Pandas Safe After Chinese Quake, Officials Say

Updated May 13, 2008

The world's most famous giant pandas are safe more than a day after a devastating earthquake isolated the remote, mountainous area from the rest of the world, China's State Forestry Administration has confirmed.

Officials made radio contact with Wolong National Nature Reserve and panda breeding center, the only place where the rare animals can be seen in such large numbers.

The baby giant pandas have been relocated to another settlement 6.2 miles (10 kilometers) upstream from the panda center, according to Marc Brody, president of the U.S.-China Environmental Fund. Eighty-six adult pandas have also been confirmed safe. However, 19 local people in the area may have died when their stone houses collapsed.

Chinese officials and zoo officials overseas were worried about the center's hundred or so pandas, whose home is close to the heart of Monday's massive earthquake in central Sichuan province.

(See photos of the quake's destruction.)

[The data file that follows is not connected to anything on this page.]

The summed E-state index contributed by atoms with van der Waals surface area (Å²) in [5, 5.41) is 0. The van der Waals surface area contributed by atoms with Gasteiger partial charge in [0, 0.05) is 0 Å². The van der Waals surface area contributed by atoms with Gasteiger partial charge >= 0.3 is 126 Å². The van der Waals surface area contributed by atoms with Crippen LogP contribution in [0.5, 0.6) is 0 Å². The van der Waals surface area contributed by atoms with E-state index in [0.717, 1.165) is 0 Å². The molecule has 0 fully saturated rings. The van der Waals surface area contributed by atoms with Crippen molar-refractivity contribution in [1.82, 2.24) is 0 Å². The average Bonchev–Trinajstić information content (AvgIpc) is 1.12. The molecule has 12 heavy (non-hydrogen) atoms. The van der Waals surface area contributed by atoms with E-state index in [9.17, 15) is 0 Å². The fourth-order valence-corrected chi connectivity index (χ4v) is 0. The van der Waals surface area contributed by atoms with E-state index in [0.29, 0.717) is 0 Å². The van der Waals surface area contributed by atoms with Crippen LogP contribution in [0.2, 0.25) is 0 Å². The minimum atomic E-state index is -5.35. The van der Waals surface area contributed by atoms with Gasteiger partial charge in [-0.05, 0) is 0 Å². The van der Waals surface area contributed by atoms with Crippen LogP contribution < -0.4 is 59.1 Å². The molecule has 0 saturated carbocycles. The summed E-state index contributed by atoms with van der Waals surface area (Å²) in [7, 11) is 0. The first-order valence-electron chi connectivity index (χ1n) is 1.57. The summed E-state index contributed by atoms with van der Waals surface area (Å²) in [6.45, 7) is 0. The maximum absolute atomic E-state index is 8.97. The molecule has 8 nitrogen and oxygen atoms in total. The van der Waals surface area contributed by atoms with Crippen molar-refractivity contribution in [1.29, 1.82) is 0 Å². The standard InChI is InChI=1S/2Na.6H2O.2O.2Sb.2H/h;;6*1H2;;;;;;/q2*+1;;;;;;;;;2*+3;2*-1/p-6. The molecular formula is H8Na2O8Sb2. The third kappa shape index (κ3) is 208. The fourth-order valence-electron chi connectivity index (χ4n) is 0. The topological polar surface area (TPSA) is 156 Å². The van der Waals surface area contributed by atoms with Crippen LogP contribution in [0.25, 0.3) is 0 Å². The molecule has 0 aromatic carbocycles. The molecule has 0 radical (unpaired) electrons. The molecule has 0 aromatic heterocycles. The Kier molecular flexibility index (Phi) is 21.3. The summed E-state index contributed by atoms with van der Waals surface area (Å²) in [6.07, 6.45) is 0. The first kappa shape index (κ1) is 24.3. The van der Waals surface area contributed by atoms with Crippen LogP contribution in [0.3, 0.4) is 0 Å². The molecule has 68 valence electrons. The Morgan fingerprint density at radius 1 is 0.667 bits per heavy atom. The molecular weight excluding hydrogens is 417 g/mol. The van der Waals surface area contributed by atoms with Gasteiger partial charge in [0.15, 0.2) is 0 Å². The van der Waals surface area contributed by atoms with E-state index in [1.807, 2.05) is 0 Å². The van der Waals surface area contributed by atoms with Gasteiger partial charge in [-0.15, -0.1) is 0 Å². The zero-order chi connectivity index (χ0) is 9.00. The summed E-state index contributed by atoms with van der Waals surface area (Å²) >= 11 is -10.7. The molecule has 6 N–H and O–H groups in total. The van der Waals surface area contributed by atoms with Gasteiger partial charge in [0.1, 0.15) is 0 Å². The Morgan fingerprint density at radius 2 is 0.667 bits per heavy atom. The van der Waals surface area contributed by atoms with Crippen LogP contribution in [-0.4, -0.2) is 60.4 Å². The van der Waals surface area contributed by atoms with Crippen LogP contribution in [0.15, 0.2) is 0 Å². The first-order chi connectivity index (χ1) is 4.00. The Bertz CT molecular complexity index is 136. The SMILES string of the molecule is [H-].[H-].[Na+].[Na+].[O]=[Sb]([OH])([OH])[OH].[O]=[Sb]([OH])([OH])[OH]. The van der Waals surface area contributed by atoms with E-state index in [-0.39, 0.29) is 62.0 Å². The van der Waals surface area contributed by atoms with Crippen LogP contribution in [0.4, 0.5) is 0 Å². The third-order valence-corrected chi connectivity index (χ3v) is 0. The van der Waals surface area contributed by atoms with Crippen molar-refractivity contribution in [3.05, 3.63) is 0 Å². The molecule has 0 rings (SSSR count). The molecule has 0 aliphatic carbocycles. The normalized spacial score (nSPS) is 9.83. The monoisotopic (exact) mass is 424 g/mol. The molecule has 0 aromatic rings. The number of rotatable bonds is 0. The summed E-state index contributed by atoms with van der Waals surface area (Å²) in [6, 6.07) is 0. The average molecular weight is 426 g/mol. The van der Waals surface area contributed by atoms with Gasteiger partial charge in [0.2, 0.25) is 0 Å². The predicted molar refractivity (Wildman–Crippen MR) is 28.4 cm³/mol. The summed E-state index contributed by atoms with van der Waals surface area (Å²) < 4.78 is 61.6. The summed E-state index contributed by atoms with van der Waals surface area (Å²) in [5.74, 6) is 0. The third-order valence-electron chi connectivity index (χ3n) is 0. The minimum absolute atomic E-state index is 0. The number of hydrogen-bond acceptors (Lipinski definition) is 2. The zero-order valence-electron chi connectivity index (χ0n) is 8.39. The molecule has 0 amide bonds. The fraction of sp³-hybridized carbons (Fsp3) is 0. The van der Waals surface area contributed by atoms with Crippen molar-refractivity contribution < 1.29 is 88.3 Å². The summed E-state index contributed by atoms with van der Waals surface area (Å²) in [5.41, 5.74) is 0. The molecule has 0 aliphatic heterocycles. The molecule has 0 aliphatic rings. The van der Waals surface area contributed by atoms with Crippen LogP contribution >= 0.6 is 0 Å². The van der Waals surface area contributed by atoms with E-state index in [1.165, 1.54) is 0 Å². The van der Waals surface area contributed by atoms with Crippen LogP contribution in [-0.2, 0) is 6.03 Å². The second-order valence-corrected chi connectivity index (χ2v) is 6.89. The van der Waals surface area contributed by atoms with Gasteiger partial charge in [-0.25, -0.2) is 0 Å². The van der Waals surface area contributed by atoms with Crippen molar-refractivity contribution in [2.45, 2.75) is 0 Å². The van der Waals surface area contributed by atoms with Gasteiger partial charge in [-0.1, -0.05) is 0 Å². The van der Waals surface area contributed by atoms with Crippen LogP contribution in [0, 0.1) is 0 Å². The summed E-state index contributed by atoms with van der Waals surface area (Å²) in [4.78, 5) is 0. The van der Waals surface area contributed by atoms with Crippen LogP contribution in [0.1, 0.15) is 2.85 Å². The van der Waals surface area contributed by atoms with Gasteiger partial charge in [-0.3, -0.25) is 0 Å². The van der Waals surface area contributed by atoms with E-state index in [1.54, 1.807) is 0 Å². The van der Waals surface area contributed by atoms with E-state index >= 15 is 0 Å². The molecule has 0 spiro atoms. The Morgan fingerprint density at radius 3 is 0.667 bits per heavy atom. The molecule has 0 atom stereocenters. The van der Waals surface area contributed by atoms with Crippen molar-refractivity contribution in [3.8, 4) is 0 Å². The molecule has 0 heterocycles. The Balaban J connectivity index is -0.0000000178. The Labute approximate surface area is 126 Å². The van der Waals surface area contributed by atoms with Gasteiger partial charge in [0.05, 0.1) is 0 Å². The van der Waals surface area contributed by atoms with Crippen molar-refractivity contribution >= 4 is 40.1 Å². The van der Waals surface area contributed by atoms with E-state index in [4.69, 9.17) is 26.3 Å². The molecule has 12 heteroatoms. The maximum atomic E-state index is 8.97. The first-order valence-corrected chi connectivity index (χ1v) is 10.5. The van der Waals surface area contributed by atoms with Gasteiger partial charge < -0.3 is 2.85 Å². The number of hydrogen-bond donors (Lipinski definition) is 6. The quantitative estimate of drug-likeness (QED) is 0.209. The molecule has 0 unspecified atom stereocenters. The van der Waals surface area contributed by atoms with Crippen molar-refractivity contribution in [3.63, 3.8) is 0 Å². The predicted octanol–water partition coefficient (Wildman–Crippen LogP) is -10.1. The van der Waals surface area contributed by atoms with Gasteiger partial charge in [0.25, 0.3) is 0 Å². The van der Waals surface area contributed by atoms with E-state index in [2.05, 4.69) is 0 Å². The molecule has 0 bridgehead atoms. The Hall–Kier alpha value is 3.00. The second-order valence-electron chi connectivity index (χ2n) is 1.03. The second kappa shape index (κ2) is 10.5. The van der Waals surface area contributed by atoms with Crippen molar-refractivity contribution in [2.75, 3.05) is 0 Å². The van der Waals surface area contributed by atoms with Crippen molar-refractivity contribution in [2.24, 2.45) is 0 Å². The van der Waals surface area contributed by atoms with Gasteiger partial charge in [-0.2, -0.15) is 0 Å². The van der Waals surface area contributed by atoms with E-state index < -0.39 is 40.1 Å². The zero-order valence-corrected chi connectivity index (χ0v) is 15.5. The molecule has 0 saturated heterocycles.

The Wolong area is without electricity and phone communications, though satellite phones are now operational for rescue operations in the nearby cities of Yingxou and Wenchuan, Brody told National Geographic News.

According to Brody, who has worked at Wolong for the past seven years, government reports have stated that a new paratrooper operation is scheduled to begin at 9 a.m. on Wednesday.

A heavy rain was reported in the area for the second night following the earthquake, Brody added.

"The fact that Wolong remains completely isolated a day and a half later in this age of modern technology highlights the severe topography and difficult accessibility of this area," he said.

The magnitude 7.9 quake toppled buildings, schools, and chemical plants Monday, killing about 10,000 people and trapping untold numbers in mounds of concrete, steel, and earth in the country's worst quake in three decades.

Peace Symbol

Pandas are a distinct symbol of China and the loans of the animals to other countries as peace offerings has been described as "panda politics."

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